In re M.R.J., 378 N.C. 648 (2021)

  • Facts: DSS received a report of suspected child neglect. During the assessment, mother agreed to a safety resource in Wake County but then moved her child to her mother (maternal grandmother) in South Carolina. DSS filed a petition alleging neglect while the child was living in South Carolina, although he was visiting a potential safety resource in Wake County. After the petition was filed, the juvenile was placed in the safety resource in Wake County. The juvenile was adjudicated neglected. DSS filed a motion to TPR, which was ordered on the grounds of neglect and failure to make reasonable progress to correct the conditions leading to the juvenile’s removal (G.S. 7B-1111(a)(1) and (2)). Mother appeals, challenging the court’s subject matter jurisdiction, raising standing, verification of the petition, and the UCCJEA as issues.
  • Subject matter jurisdiction is a question of law that is reviewed de novo and may be raised at any time. The appellate court presumes a trial court properly exercises its jurisdiction unless the party challenging jurisdiction proves otherwise.
  • The court must comply with the UCCJEA to have subject matter jurisdiction in A/N/D and TPR actions. There was no home state at the time the neglect petition was filed. South Carolina was not the juvenile’s home state as he had resided there for 131 days and not six consecutive months (G.S. 50A-102(7)). At the time the juvenile was placed in South Carolina, he was not six months old. By the time he was six months old, he had not resided in any one state with a parent or person acting as a parent.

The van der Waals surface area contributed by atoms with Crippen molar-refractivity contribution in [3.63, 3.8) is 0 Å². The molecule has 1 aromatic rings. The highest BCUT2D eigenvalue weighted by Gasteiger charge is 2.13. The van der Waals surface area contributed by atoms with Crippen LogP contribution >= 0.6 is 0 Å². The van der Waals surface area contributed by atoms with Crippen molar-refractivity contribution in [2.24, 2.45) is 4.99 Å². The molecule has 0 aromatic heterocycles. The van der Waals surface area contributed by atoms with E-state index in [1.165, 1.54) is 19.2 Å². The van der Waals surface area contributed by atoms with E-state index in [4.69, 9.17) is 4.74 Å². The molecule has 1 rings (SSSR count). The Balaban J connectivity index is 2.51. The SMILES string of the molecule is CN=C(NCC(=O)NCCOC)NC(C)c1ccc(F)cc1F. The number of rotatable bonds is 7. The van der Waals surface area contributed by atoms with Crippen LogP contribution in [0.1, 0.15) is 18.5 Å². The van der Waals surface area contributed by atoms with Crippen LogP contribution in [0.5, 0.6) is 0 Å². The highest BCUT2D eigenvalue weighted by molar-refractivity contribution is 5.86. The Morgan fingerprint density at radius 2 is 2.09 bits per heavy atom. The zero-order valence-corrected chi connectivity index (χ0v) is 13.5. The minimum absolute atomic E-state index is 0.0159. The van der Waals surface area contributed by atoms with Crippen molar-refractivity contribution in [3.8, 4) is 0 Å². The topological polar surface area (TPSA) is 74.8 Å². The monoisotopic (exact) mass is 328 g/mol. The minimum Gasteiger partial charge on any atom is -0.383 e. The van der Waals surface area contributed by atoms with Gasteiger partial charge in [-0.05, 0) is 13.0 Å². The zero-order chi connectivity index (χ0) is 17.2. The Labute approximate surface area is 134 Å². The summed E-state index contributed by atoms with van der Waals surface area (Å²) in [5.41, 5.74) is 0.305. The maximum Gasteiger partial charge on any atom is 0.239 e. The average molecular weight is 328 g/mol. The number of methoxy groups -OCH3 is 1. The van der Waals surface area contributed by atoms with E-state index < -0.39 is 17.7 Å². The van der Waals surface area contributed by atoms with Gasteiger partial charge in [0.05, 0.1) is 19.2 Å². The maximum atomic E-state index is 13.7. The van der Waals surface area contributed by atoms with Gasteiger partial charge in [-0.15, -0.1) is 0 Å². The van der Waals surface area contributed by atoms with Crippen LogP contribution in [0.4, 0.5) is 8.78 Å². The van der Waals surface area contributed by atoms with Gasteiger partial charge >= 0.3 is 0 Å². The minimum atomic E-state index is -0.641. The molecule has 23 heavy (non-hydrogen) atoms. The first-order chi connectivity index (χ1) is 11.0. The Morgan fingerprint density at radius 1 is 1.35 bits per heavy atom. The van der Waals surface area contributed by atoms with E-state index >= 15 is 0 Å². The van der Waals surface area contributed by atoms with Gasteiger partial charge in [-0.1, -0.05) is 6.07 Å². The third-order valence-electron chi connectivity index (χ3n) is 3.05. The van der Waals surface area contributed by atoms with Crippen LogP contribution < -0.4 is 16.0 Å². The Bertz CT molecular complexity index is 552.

• North Carolina had jurisdiction based on significant connection/substantial evidence under G.S. 50A-201(a)(2). The significant connection and substantial evidence existed with mother’s and her older child’s residence in NC (rather than mere presence), history with CPS in NC (including the report regarding this juvenile), identification by mother of 2 safety resources in NC, her probation in NC, and the juvenile’s birth in and living in NC prior to his safety placement in SC.
  • Specific findings of fact demonstrating UCCJEA jurisdiction are not required, but the record must show the requirements for jurisdiction were satisfied when the court exercised its jurisdiction. The record reflects the jurisdictional requirements of the UCCJEA were satisfied.
Subject Matter Jurisdiction
Significant Connection Jurisdiction
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